June 29, 2017

Welcome back to The Cohort. We’re joined again this week by Liz Plank, a senior correspondent at Vox Media and the co-host of a forthcoming podcast exploring divisions amongst women in America. The Cohort’s founder, Katie Hawkins-Gaar, returns next month. She sends her love.


Looking forward!

You rock!

Why do I feel the need to sign off every work email like I’m an extroverted camp counselor who just crushed a six-pack of Red Bull?

Whether it’s ending sentences with (one or many) exclamation points or sprinkling emoticons and gifs or extra letters around for nooooo specific reason, my compulsion had me wondering, can a simple punctuation mark shape the way colleagues perceive me?

When I looked at the research, I realized I’m not alone. Data from the Journal of Computer-Mediated Communication showed that women do in fact use more exclamation points than men.

And they also insert more emoticons and unnecessary letters in their communications to express intonation or emotion. Of course, some of this is just internet-speak, but why is there a gender-specific imbalance?

Women’s tendency to overuse exclamation points is partly due to the fact that women and men just have very different communication styles.

While men tend to use conversation to display knowledge, women use it to build and maintain relationships. This could make them more eager to express warmth or closeness through language.

Another theory that Jill Filipovic talks a lot about in her new book “The H-Spot: The Feminist Pursuit of Happiness,” is that women feel more pressure than men to make others happy. Women’s desire to appease and please could be what all those exclamation points are about.

This gets even more complicated for women in leadership, who are expected to display confidence, but not too much. We can get some clues for how to handle this from other women in leadership. Their advice includes being authentic, which Katie has written about before.

So should women change the way they communicate or should we all just get a grip? Perhaps men should be the ones to learn from women and not the other way around. Or do we just need to just accept that we are all different?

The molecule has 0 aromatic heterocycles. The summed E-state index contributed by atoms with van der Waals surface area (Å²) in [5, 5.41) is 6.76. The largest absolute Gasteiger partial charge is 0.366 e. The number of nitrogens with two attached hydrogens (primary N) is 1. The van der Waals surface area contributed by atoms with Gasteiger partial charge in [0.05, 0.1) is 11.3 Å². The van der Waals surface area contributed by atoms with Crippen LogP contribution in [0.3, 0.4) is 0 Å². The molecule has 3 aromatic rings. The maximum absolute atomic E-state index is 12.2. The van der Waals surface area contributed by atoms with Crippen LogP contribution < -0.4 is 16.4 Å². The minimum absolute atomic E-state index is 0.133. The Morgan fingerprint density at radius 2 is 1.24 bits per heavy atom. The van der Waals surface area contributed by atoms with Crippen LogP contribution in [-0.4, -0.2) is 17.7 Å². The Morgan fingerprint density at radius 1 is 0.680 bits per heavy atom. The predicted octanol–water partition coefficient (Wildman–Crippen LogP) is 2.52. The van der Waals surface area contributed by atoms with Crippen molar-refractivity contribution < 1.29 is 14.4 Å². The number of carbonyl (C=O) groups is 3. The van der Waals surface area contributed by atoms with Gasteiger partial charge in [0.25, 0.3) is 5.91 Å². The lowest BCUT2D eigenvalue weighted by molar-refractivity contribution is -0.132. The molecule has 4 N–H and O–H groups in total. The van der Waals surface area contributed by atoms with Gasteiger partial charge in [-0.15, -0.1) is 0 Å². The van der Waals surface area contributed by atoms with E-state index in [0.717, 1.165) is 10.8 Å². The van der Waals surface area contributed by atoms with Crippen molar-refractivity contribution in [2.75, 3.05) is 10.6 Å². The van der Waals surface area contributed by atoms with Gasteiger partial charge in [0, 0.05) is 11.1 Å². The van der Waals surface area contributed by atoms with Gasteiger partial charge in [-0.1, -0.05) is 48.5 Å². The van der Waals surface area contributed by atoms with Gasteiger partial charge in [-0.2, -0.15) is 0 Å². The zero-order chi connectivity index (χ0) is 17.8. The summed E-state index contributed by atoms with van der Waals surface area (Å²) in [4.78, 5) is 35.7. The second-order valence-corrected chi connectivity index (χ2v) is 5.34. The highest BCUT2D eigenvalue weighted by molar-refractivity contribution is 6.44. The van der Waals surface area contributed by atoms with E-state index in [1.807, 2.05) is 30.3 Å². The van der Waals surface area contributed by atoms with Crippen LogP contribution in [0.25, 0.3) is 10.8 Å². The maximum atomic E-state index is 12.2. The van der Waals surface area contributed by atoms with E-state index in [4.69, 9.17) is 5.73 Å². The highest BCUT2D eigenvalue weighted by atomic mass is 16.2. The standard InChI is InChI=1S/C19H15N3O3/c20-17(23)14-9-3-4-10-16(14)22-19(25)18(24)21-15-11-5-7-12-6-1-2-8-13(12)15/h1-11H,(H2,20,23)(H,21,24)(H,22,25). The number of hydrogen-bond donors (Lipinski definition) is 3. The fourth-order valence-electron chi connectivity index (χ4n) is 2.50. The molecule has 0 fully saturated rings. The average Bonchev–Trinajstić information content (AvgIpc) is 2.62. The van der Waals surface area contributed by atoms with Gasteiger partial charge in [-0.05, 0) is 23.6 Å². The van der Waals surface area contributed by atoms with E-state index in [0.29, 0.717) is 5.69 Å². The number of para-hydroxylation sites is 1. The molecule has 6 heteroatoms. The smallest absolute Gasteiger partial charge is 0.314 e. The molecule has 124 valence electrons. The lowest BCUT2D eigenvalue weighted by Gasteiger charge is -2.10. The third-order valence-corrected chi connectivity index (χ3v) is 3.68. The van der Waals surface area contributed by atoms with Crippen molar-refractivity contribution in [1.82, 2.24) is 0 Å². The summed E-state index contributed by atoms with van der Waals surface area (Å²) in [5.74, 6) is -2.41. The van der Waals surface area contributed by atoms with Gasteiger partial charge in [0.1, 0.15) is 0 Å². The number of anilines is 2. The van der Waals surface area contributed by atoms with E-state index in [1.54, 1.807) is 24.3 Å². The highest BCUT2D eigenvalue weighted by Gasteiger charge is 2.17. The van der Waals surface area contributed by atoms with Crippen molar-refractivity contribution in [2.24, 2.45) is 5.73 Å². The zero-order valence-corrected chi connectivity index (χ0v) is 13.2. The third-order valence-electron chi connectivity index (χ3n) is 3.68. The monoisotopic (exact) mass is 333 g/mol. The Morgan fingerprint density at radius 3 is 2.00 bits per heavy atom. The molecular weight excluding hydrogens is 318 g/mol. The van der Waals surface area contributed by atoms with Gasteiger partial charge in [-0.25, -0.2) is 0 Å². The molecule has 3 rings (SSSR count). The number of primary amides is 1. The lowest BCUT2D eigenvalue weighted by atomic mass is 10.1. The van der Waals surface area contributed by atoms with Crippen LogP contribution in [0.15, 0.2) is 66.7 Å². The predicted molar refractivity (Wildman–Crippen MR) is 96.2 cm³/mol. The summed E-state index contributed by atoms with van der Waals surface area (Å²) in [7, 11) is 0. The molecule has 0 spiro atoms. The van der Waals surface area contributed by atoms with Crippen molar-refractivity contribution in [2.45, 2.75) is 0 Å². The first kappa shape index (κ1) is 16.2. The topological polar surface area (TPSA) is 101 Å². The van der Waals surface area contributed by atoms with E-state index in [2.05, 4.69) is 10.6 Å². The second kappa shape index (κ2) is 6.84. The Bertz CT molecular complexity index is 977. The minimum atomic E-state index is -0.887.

I asked the person who made perhaps my favorite tweet on the subject, journalist and author Jessica Valenti.

Why do you think women use more exclamation points?

Anecdotally, I think it’s because women feel like the need to come across as constantly friendly and accessible. And they’re right to feel that way, unfortunately — there have been numerous studies about the way women are viewed in the workplace, and being “unlikeable” is a real issue. I think it’s a way for us to come across as non-threatening or to relay friendliness in a format where tone can be unclear.

Should women use fewer exclamation points or alter the way they communicate to earn more respect in the workplace?

I’m not into the whole genre of workplace advice that tells women to stop saying sorry or stop using exclamation points, etc. I think these are individual solutions for what is a systemic problem. There’s also the issue of — what happens when women alter their behavior and are punished for it?

Do you think there’s a generational divide in the way that young and older women communicate? I often hear from older women who believe young women shouldn’t engage in up-speak or use smiley faces in emails. Should young women change their behavior or should older women be more understanding of the way younger women speak?

I don’t know about the generational aspect — but I do think that we need to stop attacking or demeaning each other for the way we speak, write and work. Women are smart and have developed mechanisms in the workplace for surviving and balancing the often conflicting expectations put on us. Instead of advising women to avoid upspeak, let’s advise men to stop being assholes about our vocal tics. 🙂

What rules do you try and live by when it comes to communicating assertively in the workplace?

I don’t have any rules for myself, but I do try to set out expectations early on in a work relationship. I expect to be treated with respect and have my ideas listened to, and I want people to expect the same of me in return! Exclamation point!


So it seems that, like things lady-related in the workplace, it’s a tough balancing act. Employing expressive language can come off as immature, but communicating with a dryer tone could also be perceived negatively because women are expected to be friendlier. Since women are in held up to an impossible standard, perhaps it’s time to flip the narrative entirely and stop comparing their behavior to men’s behavior assuming it is the gold standard. Maybe then we’d realize that women aren’t using too many exclamation points, but that it was men who were using too few all along.

– Liz

Things worth reading and trying:

Remember back in November when we shared Rebecca Ruiz’s survey looking into how family-friendly newsrooms are? The results are in! Jessica Harllee put data behind crying at work. And this plug-in won’t help with exclamation points, but check out Just Not Sorry, which can identify ways you’re undermining yourself in those work emails.

The Cohort was founded by Katie Hawkins-Gaar, who’s currently on leave. In the meantime, you can revisit the archives. And don’t forget to be kind to yourselves.

Support high-integrity, independent journalism that serves democracy. Make a gift to Poynter today. The Poynter Institute is a nonpartisan, nonprofit organization, and your gift helps us make good journalism better.
Liz Plank is a senior correspondent at Vox Media. You can follow her on Twitter at @feministabulous.
Liz Plank

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